Soil Research Soil Research Society
Soil, land care and environmental research

Just Accepted

This article has been peer reviewed and accepted for publication. It is in production and has not been edited, so may differ from the final published form.

Change in soil organic carbon and nitrogen stocks eight years after conversion of sub-humid grassland to Pinus and Eucalyptus forestry

Mirriam Lebenya , Cornelius van Huyssteen , Christiaan du Preez

Abstract

Scientific studies report a decrease, an increase or negligible changes in soil organic C stocks upon afforestation. These studies further neglect the potential role of total N, tree species, and soil drainage class on changes in soil organic C stocks. This paper therefore aimed to quantify the change in soil organic C and total N stocks in the Weatherley catchment eight years after conversion of grassland to forestry. Twenty-seven soil profile sites in the Weatherley catchment, situated in the north-eastern corner of the Eastern Cape Province of South Africa, were sampled to determine the soil organic C and total N concentrations for the estimation of stocks. These sites represented different vegetation (P. elliottii, P. patula, E. nitens, and grass) and soil drainage class (poorly drained, moderately drained, and freely drained soils) areas. Eighteen of the 27 sites studied had decreases, while nine sites had increases in organic C stocks in the 0-300 mm soil layer after eight years of afforestation. Total N decreased in 18 sites and increased at nine sites. Eight years of afforestation with P. elliottii and E. nitens significantly decreased stocks of soil organic C (from 47.6 to 38.8 Mg/ha) and, total N (from 3.22 to 2.87 Mg/ha), while P. patula only slightly increased stocks of soil organic C (from 43.8 to 48.6 Mg/ha) and total N (from 2.80 to 3.68 Mg/ha). Both soil organic C and total N stocks decreased in all three soil drainage classes upon afforestation. It is proposed that these findings be corroborated after another eight to ten years of afforestation.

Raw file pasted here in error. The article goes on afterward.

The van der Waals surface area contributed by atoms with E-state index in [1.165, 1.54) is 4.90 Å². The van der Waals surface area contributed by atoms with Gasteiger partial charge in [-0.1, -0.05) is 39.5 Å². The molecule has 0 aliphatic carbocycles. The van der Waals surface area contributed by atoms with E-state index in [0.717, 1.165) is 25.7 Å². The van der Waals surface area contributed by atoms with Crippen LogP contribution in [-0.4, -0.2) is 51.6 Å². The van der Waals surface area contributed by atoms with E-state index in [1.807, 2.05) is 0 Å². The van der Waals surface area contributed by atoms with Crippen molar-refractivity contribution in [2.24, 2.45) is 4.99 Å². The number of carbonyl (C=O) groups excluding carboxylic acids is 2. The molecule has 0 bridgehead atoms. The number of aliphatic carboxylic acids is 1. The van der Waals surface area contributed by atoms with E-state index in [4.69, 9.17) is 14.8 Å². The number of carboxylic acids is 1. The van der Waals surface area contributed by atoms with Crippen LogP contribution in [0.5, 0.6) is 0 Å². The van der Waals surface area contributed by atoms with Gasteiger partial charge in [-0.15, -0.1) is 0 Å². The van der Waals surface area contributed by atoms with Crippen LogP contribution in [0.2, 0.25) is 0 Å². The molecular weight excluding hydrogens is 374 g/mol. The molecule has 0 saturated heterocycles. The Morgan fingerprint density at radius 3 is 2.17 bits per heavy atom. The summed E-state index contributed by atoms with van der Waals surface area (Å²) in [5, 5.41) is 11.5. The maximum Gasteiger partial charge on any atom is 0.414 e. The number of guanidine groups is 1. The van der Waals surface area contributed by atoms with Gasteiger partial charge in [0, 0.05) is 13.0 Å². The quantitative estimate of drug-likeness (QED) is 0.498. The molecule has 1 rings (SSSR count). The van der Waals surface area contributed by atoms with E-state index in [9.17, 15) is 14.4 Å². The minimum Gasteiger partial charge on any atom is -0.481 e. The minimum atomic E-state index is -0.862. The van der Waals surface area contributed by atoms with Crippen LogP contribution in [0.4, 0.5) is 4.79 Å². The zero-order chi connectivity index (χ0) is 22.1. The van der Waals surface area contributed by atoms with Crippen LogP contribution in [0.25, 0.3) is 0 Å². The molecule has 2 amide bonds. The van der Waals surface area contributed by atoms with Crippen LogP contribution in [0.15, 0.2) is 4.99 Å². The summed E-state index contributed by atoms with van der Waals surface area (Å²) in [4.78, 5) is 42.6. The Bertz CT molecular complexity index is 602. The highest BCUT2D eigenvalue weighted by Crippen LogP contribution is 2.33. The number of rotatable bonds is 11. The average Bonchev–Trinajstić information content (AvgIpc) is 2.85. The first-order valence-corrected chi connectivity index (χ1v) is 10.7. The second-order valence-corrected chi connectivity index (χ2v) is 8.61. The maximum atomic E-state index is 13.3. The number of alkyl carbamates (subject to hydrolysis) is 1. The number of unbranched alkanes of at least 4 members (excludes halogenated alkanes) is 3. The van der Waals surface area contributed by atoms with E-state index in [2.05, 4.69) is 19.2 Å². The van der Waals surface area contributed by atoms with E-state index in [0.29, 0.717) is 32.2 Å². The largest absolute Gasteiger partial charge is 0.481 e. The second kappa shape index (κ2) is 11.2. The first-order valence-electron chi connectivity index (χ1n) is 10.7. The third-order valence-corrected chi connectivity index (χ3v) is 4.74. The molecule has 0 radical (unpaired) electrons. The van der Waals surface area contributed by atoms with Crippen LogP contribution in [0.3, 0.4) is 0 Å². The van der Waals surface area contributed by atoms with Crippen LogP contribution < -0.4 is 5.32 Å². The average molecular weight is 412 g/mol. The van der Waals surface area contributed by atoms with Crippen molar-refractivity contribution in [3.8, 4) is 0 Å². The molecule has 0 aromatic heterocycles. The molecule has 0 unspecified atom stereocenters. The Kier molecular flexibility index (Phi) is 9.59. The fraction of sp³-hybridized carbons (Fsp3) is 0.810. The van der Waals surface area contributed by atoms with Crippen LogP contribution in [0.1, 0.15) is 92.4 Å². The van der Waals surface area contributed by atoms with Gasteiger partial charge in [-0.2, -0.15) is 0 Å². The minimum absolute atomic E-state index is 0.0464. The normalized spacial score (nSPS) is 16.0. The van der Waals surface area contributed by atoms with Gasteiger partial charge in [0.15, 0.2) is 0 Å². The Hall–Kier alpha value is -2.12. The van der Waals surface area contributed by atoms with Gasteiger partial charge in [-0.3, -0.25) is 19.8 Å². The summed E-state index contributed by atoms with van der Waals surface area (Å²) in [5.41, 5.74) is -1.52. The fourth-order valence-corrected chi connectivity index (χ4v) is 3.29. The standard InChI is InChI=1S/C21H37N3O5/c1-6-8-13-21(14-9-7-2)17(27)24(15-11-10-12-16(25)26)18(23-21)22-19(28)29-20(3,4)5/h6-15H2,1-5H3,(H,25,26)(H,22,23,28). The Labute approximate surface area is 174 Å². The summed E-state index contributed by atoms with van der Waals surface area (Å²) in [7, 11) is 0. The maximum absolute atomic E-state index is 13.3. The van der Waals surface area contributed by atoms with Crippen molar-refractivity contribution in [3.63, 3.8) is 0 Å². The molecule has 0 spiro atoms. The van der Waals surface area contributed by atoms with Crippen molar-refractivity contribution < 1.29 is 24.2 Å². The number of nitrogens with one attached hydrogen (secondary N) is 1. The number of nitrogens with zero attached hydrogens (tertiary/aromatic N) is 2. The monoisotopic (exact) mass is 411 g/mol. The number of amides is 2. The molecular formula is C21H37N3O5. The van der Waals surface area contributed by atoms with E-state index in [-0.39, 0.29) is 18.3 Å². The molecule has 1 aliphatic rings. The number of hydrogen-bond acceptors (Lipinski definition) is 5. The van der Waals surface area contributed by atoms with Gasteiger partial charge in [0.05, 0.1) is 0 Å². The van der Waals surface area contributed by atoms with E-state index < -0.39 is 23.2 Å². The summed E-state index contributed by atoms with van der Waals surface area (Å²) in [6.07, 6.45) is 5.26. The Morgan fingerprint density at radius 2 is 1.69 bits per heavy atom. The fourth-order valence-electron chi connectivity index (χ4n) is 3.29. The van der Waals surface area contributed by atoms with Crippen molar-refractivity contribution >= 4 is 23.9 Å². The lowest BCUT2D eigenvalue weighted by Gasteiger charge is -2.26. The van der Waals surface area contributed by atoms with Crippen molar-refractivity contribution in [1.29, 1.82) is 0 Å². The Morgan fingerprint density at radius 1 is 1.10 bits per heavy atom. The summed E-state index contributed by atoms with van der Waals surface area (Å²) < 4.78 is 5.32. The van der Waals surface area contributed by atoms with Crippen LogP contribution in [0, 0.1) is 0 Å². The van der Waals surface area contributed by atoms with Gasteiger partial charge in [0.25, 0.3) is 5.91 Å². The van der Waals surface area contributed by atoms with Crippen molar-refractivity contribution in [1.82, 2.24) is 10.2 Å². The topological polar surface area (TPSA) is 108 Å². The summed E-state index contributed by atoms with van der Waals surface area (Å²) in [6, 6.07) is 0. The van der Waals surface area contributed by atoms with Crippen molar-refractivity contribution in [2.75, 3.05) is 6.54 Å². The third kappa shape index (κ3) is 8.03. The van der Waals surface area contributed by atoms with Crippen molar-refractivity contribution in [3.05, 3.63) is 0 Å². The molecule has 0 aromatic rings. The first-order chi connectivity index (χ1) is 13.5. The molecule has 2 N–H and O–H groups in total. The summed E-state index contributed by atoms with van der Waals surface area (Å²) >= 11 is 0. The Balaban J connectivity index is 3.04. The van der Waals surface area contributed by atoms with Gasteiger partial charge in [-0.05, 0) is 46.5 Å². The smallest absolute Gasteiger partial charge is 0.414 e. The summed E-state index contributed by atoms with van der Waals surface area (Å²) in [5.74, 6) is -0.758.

SR17171  Accepted 29 November 2017

© CSIRO 2017